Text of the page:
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I'm looking for a way to make plugin-like (I didn't know how to call it) web application with PHP. With that I meant that I want to make system where user can add/remove plugins (extensions, if you like) via browser (not by adding some code to configuration). Good example is WordPress, in my opinion. End-user can simply install any kind of plugins and by doing almost nothing they work as expected and, very often, have a lot of settings to change and so on.

Also, I would love to make it as usable as possible. With that I meant that a plugin can use parts of other plugins so there are less rewritten code. For example, there are plugin that is for authorization/authentication and all other stuff that is related to users. Then, there are plugin that is for blog. Blog, of course, needs before mentioned, right? So it simply uses that before mentioned plugin to work. I understand that there will be a lot of dependencies and so on... but its just normal. :)

My question is... with what technique I can accomplish it? What are advantages and disadvantages of that kind of system? I assume that it will be a little slower and will not fit very huge sites like Facebook (okay, that's just too huge), but for simple blogs, portfolios, whatever it will be just fine!

I have heard about event-driven programming (or event-based programming) and I have read article about it on Wikipedia, but still... I'm very confused and, even more, not sure that its the thing that I'm looking for.

Thanks for reading this. Give me some answers, if its possible. :D

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2 Answers 2

up vote 5 down vote accepted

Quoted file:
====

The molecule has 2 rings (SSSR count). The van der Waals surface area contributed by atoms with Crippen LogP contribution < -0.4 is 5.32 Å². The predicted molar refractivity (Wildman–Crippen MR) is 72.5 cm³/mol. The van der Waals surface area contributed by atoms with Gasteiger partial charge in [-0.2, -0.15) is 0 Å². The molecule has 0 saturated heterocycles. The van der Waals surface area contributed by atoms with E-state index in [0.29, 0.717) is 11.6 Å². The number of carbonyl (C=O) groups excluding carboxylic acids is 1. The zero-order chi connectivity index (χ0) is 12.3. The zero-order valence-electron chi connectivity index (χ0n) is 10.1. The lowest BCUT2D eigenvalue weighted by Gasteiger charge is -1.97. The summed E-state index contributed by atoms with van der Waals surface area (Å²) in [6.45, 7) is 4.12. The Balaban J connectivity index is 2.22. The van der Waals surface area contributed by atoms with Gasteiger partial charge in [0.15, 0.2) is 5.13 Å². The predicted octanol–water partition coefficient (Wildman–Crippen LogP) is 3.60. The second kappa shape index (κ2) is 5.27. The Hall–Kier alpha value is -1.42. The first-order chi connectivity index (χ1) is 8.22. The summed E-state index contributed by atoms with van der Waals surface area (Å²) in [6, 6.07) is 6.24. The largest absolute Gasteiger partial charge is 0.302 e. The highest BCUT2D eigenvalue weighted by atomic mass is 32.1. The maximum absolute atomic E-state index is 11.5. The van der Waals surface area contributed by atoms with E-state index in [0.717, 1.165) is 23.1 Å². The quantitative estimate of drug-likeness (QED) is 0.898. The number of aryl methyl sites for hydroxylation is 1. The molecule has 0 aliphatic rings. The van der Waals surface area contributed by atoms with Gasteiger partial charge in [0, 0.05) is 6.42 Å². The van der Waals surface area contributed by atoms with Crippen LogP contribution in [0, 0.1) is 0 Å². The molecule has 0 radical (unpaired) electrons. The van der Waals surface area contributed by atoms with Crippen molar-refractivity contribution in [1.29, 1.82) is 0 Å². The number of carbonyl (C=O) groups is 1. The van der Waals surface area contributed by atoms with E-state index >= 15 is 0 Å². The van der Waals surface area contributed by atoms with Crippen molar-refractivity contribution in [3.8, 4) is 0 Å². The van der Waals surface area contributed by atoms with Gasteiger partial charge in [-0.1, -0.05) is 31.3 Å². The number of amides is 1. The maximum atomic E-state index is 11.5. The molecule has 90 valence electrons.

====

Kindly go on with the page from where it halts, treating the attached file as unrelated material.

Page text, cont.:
There are multiple issues to consider. As you noted a plugin system depends on registering extensions with the application, and the extension itselfs need a way to hook into the main application.

For all its faults, Wordpress has a quite workable approach to this. It uses "hooks" for interfacing to plugins. That's basically a callback-system which more or less can amount to "event-driven" too. Fundamentally the main application does something like:

foreach ($callback["need_to_render_sidebar"] as $fn) {

But you can make it more flexible with passing extra parameters, returning data, and more importantly: using objects rather than procedural callbacks for more complex features. (I'd avise to mix and match. There's not one approach that suits all applications or extensions.)

Likewise a plugin system often enables the extensions itself to call back the main application, feed data into it, or modify settings.

The second part you need to consider for a plugin system is how you make it manageable. There basically each WebCMS/DMS has its own approach. Many use zip files to be manually extracted, or module directories. For starters a WP-like approach of meta-data augmented script files is the most suitable. I made a similar system which can be used independently of WP, though it's pretty rough: http://milki.include-once.org/genericplugins/ (the nice part is actually the manageability of settings.)

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Just a simple concept.

You can use extensions as PHP classes and store them in separate files in one (or several) directory(-ies). You have to initialize extensions in the main application by going through the extension files and creating objects of these classes.

Adding new extension will consist of adding new class file to a directory. You can also add enable/disable functionality within extension or managed in the main application.

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in addition to that you can use object interfaces to mark that class that is the interface to a plugin. php.net/manual/en/language.oop5.interfaces.php –  memical Aug 9 '11 at 12:24

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